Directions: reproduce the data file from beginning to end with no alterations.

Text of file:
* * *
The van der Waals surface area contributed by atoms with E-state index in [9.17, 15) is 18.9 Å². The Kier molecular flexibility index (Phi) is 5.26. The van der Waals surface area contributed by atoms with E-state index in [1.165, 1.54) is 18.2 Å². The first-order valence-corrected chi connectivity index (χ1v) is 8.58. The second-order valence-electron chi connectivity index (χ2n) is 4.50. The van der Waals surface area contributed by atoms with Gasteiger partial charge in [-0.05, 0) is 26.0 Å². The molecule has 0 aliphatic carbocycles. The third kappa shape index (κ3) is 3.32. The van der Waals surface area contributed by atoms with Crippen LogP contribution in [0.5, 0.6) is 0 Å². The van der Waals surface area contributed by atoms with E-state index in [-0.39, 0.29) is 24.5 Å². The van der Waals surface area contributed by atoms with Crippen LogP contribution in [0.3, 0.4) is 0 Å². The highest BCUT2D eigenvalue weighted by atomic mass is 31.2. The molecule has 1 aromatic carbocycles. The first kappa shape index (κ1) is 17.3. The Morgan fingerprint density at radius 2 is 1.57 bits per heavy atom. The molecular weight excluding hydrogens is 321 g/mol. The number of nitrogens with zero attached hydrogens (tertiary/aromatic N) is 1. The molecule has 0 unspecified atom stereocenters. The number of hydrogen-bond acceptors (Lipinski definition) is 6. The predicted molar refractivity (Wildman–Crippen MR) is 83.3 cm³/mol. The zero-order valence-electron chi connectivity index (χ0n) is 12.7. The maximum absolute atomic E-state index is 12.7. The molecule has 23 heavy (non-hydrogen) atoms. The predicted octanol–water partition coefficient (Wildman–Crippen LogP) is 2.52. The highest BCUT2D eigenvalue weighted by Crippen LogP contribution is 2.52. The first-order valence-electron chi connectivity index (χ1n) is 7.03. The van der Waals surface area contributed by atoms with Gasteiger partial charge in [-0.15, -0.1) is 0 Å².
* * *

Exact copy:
The van der Waals surface area contributed by atoms with E-state index in [9.17, 15) is 18.9 Å². The Kier molecular flexibility index (Phi) is 5.26. The van der Waals surface area contributed by atoms with E-state index in [1.165, 1.54) is 18.2 Å². The first-order valence-corrected chi connectivity index (χ1v) is 8.58. The second-order valence-electron chi connectivity index (χ2n) is 4.50. The van der Waals surface area contributed by atoms with Gasteiger partial charge in [-0.05, 0) is 26.0 Å². The molecule has 0 aliphatic carbocycles. The third kappa shape index (κ3) is 3.32. The van der Waals surface area contributed by atoms with Crippen LogP contribution in [0.5, 0.6) is 0 Å². The van der Waals surface area contributed by atoms with E-state index in [-0.39, 0.29) is 24.5 Å². The van der Waals surface area contributed by atoms with Crippen LogP contribution in [0.3, 0.4) is 0 Å². The highest BCUT2D eigenvalue weighted by atomic mass is 31.2. The molecule has 1 aromatic carbocycles. The first kappa shape index (κ1) is 17.3. The Morgan fingerprint density at radius 2 is 1.57 bits per heavy atom. The molecular weight excluding hydrogens is 321 g/mol. The number of nitrogens with zero attached hydrogens (tertiary/aromatic N) is 1. The molecule has 0 unspecified atom stereocenters. The number of hydrogen-bond acceptors (Lipinski definition) is 6. The predicted molar refractivity (Wildman–Crippen MR) is 83.3 cm³/mol. The zero-order valence-electron chi connectivity index (χ0n) is 12.7. The maximum absolute atomic E-state index is 12.7. The molecule has 23 heavy (non-hydrogen) atoms. The predicted octanol–water partition coefficient (Wildman–Crippen LogP) is 2.52. The highest BCUT2D eigenvalue weighted by Crippen LogP contribution is 2.52. The first-order valence-electron chi connectivity index (χ1n) is 7.03. The van der Waals surface area contributed by atoms with Gasteiger partial charge in [-0.15, -0.1) is 0 Å².